A coworker told me she hated seeing the ugly rusted poles. Crazy! I think the rusted poles are lovely. :)

  9. I too am a line dryer. I live in South Florida and enjoy great weather most of the year so it makes sense to dry outdoors. We even put a retractable line on the enclosed, covered patio. I tend to hang socks and underwear and even ligtweights or things I don't want to fade out there, leaving the rotary dryer outside for larger and heavier items. We do have a dryer and I often finish items in there for a few minutes. I too find that often one load is dry or virtually dry as the next load comes out of the washer.

    We are fortunate, my house, my old family home, was equiped with long lines attached to T-Bar poles when the house was built so I knew I could hang clothes out. My neighbour has now copied us and erected a clothes line. Even the young couple behind have strung out a small line. Nice to see this idea is gradually taking hold. My mother never owned a dryer and hung out her laundry all her life.
    No one has mentioned the communal nature of line drying. In Britain, where I lived for nearly 40 years, my neighbours and I would frequently chat as we tended clothes on our lines. I'm finding this happens now as well.
    There is nothing more delightful than a line full of clothes blowing in a breeze.

  10. School clothes and play clothes.

  11. I almost never use the dryer anymore. Of course, I prefer hanging clothes outside but in bad weather, I have a folding wooden rack I use in a spare bedroom. Bedding is too large for the rack, so during winter or the rainy season-that goes in the dryer. I have a few items of clothing that wrinkle if they don't go in the dryer, and I hate ironing so I use the dryer for them.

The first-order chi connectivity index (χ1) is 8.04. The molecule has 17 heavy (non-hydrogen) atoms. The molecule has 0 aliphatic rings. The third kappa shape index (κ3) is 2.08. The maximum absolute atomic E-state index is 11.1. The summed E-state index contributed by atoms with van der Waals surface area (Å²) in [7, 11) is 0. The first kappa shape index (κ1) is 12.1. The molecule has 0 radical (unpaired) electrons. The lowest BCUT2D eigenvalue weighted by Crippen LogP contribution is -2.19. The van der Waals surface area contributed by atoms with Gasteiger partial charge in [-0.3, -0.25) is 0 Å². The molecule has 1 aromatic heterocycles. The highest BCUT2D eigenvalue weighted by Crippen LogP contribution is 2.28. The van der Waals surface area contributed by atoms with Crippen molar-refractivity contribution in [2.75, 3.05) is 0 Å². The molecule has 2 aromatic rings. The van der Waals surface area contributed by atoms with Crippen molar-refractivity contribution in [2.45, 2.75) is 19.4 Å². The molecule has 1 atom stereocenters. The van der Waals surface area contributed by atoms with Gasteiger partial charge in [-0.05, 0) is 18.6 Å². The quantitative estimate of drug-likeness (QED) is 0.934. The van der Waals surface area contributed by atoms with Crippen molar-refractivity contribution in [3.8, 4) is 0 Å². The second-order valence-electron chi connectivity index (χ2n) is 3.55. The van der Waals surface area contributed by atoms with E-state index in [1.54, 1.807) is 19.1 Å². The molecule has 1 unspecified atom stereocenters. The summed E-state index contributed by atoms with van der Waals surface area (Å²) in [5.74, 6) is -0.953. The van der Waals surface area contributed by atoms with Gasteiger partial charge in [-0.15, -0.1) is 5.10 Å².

Otherwise, everything else is hung up. I like doing laundry; I love how clean everything smells. And like you, Beth, I like folding clothes; it is soothing. We are saving about $20 a month year round by not using the dryer very often.
    Our subdivision has a rule; only umbrella style clotheslines are allowed, and they have to be put away when not in use. Also, you can't hang out clothes on Sundays, and can't leave clothes out overnight.

  12. I have just started line drying our clothes also. Trying to save money on the electric bill. We used mostly wood heat for two months through the winter and only noticed a drop of $18.00 so now we are trying to not use the dryer and see where that gets us. I think the biggest drain on our electricity is the pump for our well, but not much we can do about that.

  13. You should consider getting a clothes drying rack so that the laundry doesn't get to far ahead of you when the weather doesn't cooperate. I dry all my clothes on racks. I have found the trick is to do a load of wash in the evening. Then the last job I do before bed is to place the clothes on the rack in the middle of the living room under the ceiling fan before going to bed when I get up in the morning the clothes are dry and I can put them directly in the the appropriate basket. Shut my rack and place it out of the way.

  14. I use my clothesline in the warm months also.

    I love the fresh air scent from the sheets and blankets dried outside.